Ferrara's camera creeps around a New York City that no longer is, a dank, edgy place of dealers and users, pimps, whores, and johns, garbage filled streets and decay. Ken Kelsch, Ferrara's director of photography, does a remarkable job capturing the city-as-nightmare in its late-century, pre-Disney stark-and-darkness glory. This is guerilla filmmaking at its finest—when people in the background stare directly at the camera, it's not because they are overeager SAG members, but because they are members of the public who just happened to be there when the scenes were shot. Ferrara and Kelsch turn what could have been liabilities into art, making extraordinary use of real, if sometimes imperfect, locations—dimly lit streets and hallways, borrowed apartments, a suite at the Mayflower Hotel (Mickey Rourke's suite, they say during the commentary). A pair of scenes featuring co-writer and real-life addict Zoe Lund (Ms. 45) doing heroin with the Lieutenant are painfully claustrophobic because of the constrained shooting space, which heightens the impact.
This is the third release of Bad Lieutenant, and after two bare bones editions, we finally get some worthwhile extras.
There's an extensive "making of" featurette, "It All Happens Here," that covers everything from the initial notion for the script through the production, and the film's exhibition at Cannes and its life on home video. This is no backslapping puff piece. It's a fascinating and honest documentary on outsider filmmaking in the pre-digital age, with input from Ferrara and most of the production crew. The documentary offers small tributes to writer/actress Zoe Lund and writer/actor Victor Argo, both long-time collaborators with Ferrara who have died, Lund's drug-related death at age 37 particularly sad, and disturbing in light of her appearance in the film. We also hear from cop-turned-actor Bo Dietl, who was an investigator on the real-life case that inspired Bad Lieutenant and had a feature role in the film.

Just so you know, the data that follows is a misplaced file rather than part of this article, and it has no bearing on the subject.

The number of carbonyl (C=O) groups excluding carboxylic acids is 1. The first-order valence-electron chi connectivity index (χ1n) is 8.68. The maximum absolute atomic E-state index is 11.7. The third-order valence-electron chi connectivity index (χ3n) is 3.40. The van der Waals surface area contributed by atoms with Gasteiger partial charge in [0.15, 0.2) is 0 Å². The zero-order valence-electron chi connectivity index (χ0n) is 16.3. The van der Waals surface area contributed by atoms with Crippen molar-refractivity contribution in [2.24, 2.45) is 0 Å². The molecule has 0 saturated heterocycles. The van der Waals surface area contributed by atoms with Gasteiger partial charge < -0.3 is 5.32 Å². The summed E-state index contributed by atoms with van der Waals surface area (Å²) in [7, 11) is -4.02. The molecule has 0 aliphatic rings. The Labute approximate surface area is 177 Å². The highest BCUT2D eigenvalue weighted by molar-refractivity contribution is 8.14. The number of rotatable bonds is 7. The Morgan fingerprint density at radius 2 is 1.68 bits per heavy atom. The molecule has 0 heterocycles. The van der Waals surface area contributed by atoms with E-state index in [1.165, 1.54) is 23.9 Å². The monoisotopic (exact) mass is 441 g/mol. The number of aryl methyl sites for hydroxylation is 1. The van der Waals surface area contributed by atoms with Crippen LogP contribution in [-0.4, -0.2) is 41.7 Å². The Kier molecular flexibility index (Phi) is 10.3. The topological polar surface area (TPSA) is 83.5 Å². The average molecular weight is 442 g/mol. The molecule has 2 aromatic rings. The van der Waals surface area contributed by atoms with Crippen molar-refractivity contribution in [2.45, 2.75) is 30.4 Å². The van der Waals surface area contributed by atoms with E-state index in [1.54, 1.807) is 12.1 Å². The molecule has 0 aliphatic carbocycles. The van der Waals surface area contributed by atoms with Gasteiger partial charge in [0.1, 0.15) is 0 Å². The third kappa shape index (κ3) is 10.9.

A feature-length commentary with Ferrara and Kelsch is enlightening if a bit scattershot. Ferrara tends to ramble a bit here, though his stories are pretty entertaining. He also has some funny observations about the 2009 "sequel," Bad Lieutenant: Port of Call New Orleans. Kelsch's recollections and insights make for an especially good listen. Particularly interesting is Kelsch's assessment of the video transfer. Apparently, as shot, the image was even darker than it appears here. Somewhere in the film's home video history, someone jacked up the brightness a bit, giving it what Kelsch describes as "that TV look." I can't call this a terrible transfer, but it's not an especially strong one, either. Had Kelsch not commented on it, I would have just thought this was a slightly above-mediocre transfer of a low-budget film. Well-lit scenes look alright, but blacks and whites are murky and bland, and contrast is weak. I'm guessing this is the transfer that was used for one or both of the previous releases from 1998 and 2001. The DVD case claims the audio is a 5.1 surround track, but I believe this is a mistake. I'm pretty certain this is the mono track that was on the previous releases. It sounds fine, not artificially enhanced. For some reason, whoever designed the front of the DVD case left the word "junkie" off the tagline.
The Rebuttal Witnesses
No Harvey? Good as this package is, it just doesn't seem complete without some input from Keitel. I know that like many actors, Keitel is not always the best interviewee, but this is his movie, and not even getting a few words from him during the "making of" detracts a bit from this special edition.
Bad Lieutenant is a riveting urban horror movie, and Lionsgate has provided some fine supplemental material with this release. It's a shame that after putting together this nice slate of extras, they didn't go the extra mile and remaster the picture. Still, this is a release worth owning. Highly recommended.